of the fjord, the bursts and splashes of these great shells must have been terrifying,” the vice-admiral wrote. And it was. The crippled Erich Koellner was the first to feel the force of the battleship’s guns. The German destroyer had already been battered by four British warships before the dreadnought trained her turrets on her. “Imagine, if you can, four 15in shells, each weighing a ton, packed with high explosive, hitting a thin- skinned destroyer,” recalled AB H Banks on Warspite. And we can only imagine, for none of the Koellner’s crew has left an account of the battering she received. Donald Auffret watched half a dozen 15in shells crash into the ill- starred destroyer simultaneously. “She was literally lifted out of the water, up on to the beach, and then slid down again,” he recalled. Some of the Koellner’s crew did

survive. They scrambled up the fjord side, but without the proper mountaineering kit, most struggled. Some

the snow, others tore their fingers and jackets to shreds on the rocky outcrops. Most abandoned their attempts to escape the British guns and simply dug into the snow, awaiting the end – or awaiting the silence of the guns.




There were now five German destroyers in battle. Bernd von Arnim and Georg Thiele had belatedly raised steam to join battle. In all there were more than a dozen men o’war in Ofotfjord, their guns belching fire and steel, their torpedo tubes occasionally hurling their weapons into the water. Their quarries took evasive action, maneouvring sharply despite the restricted waters. It went on like this for a good half hour. In the midst of all this chaos, ten Swordfish from carrier HMS Furious swept down and threw their 250lb bombs at the German destroyers from less than 1,000ft. They hit none. Indeed, for all the bluster, it was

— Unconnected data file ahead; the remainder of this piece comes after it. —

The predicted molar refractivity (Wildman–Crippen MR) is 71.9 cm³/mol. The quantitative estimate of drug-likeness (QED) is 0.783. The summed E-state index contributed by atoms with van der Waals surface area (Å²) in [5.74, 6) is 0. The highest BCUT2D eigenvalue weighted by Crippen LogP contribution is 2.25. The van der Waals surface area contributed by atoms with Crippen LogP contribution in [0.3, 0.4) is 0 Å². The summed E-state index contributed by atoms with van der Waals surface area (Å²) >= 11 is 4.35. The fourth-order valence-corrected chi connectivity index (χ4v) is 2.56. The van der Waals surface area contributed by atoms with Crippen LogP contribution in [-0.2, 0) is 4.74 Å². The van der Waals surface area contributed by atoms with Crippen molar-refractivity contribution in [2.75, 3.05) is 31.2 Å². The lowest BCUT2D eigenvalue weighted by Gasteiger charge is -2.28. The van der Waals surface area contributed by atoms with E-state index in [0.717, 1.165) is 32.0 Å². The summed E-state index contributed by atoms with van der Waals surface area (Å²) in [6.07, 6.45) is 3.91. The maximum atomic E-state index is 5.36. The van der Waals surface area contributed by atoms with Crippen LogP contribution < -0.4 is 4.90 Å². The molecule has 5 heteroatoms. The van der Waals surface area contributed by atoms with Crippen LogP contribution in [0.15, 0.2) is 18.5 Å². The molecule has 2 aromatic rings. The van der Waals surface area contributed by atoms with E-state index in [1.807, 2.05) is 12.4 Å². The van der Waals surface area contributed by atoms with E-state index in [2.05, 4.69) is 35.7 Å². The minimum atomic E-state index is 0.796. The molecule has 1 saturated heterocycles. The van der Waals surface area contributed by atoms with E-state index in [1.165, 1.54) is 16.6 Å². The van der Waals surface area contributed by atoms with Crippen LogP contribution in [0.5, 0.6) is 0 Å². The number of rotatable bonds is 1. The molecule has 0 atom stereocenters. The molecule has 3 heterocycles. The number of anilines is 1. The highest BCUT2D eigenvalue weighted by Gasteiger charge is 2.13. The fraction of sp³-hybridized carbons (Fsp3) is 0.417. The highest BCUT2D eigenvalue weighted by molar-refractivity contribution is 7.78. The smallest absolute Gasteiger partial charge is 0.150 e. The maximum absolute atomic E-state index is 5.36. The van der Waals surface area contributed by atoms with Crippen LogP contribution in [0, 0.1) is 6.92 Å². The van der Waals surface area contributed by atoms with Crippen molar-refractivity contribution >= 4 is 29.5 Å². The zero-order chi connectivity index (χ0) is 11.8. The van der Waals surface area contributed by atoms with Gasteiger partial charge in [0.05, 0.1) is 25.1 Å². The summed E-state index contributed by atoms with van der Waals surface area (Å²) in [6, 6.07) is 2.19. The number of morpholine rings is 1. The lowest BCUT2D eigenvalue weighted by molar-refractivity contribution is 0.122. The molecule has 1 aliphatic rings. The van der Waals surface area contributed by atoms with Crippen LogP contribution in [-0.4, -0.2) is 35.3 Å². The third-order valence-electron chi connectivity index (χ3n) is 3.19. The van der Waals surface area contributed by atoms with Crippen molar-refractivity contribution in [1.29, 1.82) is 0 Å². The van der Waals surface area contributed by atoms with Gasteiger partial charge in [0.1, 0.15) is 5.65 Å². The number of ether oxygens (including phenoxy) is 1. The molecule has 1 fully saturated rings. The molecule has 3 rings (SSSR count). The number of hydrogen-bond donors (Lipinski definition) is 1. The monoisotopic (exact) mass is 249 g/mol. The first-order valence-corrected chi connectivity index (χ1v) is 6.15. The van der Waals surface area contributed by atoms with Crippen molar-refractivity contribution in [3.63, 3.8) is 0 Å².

all huff and puff. Apart from the Koellner, there was no significant damage. “The whole thing was a mess from start to finish,” HMS Foxhound’s CO Lt Cdr Peters drily observed.

sank up to their arms in



In Narvik harbour, Erich Giese – dogged by engine problems – was finally under way. It was too late to join the remainder of the flotilla making for Rombaksfjord. She would face the entire British force alone. Her captain, Karl Smidt, was no death and glory leader either, but he understood his bitter duty. Smidt had only enough ammunition

for a ten-minute fight. He could have scuttled his destroyer in harbour and put his men ashore. Karl Smidt chose to fight, as Gerard Roope had chosen to fight, in the face of overwhelming odds, determined “to inflict as much damage on the enemy as possible”. He knew his ship would not survive the battle.

In fact, Erich Giese struggled to enter battle. Barely had she cast off than she broke down, stuck in the harbour entrance for 13 minutes. Despite being at the mercy of the British guns and torpedoes, she fought valiantly – but to no avail. Her torpedoes scored no hits, while the Royal Navy response – a cluster of torpedoes from Bedouin and Punjabi raced past the Giese and smashed into the quay, rocking the crippled Diether von Roeder, berthed alongside.